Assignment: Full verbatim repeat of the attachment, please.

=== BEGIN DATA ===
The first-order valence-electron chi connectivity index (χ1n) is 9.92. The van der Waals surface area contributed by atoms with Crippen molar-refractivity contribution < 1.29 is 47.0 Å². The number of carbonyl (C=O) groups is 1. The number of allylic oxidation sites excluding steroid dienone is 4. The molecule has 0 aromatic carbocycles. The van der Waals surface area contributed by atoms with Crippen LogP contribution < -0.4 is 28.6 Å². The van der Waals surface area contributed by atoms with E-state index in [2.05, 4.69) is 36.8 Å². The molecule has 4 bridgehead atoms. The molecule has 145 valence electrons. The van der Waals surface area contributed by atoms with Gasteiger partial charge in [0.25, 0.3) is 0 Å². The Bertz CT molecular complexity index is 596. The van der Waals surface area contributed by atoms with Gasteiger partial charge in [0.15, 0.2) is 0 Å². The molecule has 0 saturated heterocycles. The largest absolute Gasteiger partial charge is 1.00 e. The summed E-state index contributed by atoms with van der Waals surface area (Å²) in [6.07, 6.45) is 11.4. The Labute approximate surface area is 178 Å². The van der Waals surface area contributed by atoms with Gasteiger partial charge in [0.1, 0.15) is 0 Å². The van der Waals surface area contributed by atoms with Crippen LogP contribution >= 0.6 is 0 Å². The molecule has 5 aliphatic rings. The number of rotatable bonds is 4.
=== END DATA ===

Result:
The first-order valence-electron chi connectivity index (χ1n) is 9.92. The van der Waals surface area contributed by atoms with Crippen molar-refractivity contribution < 1.29 is 47.0 Å². The number of carbonyl (C=O) groups is 1. The number of allylic oxidation sites excluding steroid dienone is 4. The molecule has 0 aromatic carbocycles. The van der Waals surface area contributed by atoms with Crippen LogP contribution < -0.4 is 28.6 Å². The van der Waals surface area contributed by atoms with E-state index in [2.05, 4.69) is 36.8 Å². The molecule has 4 bridgehead atoms. The molecule has 145 valence electrons. The van der Waals surface area contributed by atoms with Gasteiger partial charge in [0.25, 0.3) is 0 Å². The Bertz CT molecular complexity index is 596. The van der Waals surface area contributed by atoms with Gasteiger partial charge in [0.15, 0.2) is 0 Å². The molecule has 0 saturated heterocycles. The largest absolute Gasteiger partial charge is 1.00 e. The summed E-state index contributed by atoms with van der Waals surface area (Å²) in [6.07, 6.45) is 11.4. The Labute approximate surface area is 178 Å². The van der Waals surface area contributed by atoms with Gasteiger partial charge in [0.1, 0.15) is 0 Å². The van der Waals surface area contributed by atoms with Crippen LogP contribution >= 0.6 is 0 Å². The molecule has 5 aliphatic rings. The number of rotatable bonds is 4.